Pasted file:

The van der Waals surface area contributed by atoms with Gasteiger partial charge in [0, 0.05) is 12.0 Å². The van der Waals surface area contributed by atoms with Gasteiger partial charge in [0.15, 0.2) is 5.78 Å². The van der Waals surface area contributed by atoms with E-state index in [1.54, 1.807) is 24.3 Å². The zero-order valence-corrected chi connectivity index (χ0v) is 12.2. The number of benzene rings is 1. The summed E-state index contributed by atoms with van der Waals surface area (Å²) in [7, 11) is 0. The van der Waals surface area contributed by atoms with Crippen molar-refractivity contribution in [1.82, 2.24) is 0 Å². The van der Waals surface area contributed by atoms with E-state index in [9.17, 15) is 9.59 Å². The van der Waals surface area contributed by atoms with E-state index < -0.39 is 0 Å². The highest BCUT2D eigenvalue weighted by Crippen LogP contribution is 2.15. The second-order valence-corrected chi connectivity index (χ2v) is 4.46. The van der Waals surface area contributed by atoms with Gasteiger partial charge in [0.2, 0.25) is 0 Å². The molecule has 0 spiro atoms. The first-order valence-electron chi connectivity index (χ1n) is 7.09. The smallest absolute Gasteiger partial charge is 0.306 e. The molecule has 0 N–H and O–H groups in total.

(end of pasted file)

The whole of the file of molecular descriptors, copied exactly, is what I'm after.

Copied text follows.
The van der Waals surface area contributed by atoms with Gasteiger partial charge in [0, 0.05) is 12.0 Å². The van der Waals surface area contributed by atoms with Gasteiger partial charge in [0.15, 0.2) is 5.78 Å². The van der Waals surface area contributed by atoms with E-state index in [1.54, 1.807) is 24.3 Å². The zero-order valence-corrected chi connectivity index (χ0v) is 12.2. The number of benzene rings is 1. The summed E-state index contributed by atoms with van der Waals surface area (Å²) in [7, 11) is 0. The van der Waals surface area contributed by atoms with Crippen molar-refractivity contribution in [1.82, 2.24) is 0 Å². The van der Waals surface area contributed by atoms with E-state index in [9.17, 15) is 9.59 Å². The van der Waals surface area contributed by atoms with E-state index < -0.39 is 0 Å². The highest BCUT2D eigenvalue weighted by Crippen LogP contribution is 2.15. The second-order valence-corrected chi connectivity index (χ2v) is 4.46. The van der Waals surface area contributed by atoms with Gasteiger partial charge in [0.2, 0.25) is 0 Å². The molecule has 0 spiro atoms. The first-order valence-electron chi connectivity index (χ1n) is 7.09. The smallest absolute Gasteiger partial charge is 0.306 e. The molecule has 0 N–H and O–H groups in total.